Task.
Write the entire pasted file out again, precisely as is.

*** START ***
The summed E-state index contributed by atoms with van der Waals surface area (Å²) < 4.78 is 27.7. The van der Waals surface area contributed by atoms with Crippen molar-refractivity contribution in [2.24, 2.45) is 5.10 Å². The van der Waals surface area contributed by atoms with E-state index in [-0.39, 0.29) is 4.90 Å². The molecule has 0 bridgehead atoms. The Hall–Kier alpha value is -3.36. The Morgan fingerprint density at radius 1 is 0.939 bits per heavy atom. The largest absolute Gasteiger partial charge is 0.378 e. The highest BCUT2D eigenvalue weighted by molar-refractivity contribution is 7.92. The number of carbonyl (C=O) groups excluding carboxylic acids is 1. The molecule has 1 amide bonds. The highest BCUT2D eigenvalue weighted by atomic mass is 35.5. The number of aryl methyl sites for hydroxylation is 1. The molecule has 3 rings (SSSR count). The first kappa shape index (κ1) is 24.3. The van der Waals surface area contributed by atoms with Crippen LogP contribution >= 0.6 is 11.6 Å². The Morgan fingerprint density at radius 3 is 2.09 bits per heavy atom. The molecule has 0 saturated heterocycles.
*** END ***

The summed E-state index contributed by atoms with van der Waals surface area (Å²) < 4.78 is 27.7. The van der Waals surface area contributed by atoms with Crippen molar-refractivity contribution in [2.24, 2.45) is 5.10 Å². The van der Waals surface area contributed by atoms with E-state index in [-0.39, 0.29) is 4.90 Å². The molecule has 0 bridgehead atoms. The Hall–Kier alpha value is -3.36. The Morgan fingerprint density at radius 1 is 0.939 bits per heavy atom. The largest absolute Gasteiger partial charge is 0.378 e. The highest BCUT2D eigenvalue weighted by molar-refractivity contribution is 7.92. The number of carbonyl (C=O) groups excluding carboxylic acids is 1. The molecule has 1 amide bonds. The highest BCUT2D eigenvalue weighted by atomic mass is 35.5. The number of aryl methyl sites for hydroxylation is 1. The molecule has 3 rings (SSSR count). The first kappa shape index (κ1) is 24.3. The van der Waals surface area contributed by atoms with Crippen LogP contribution >= 0.6 is 11.6 Å². The Morgan fingerprint density at radius 3 is 2.09 bits per heavy atom. The molecule has 0 saturated heterocycles.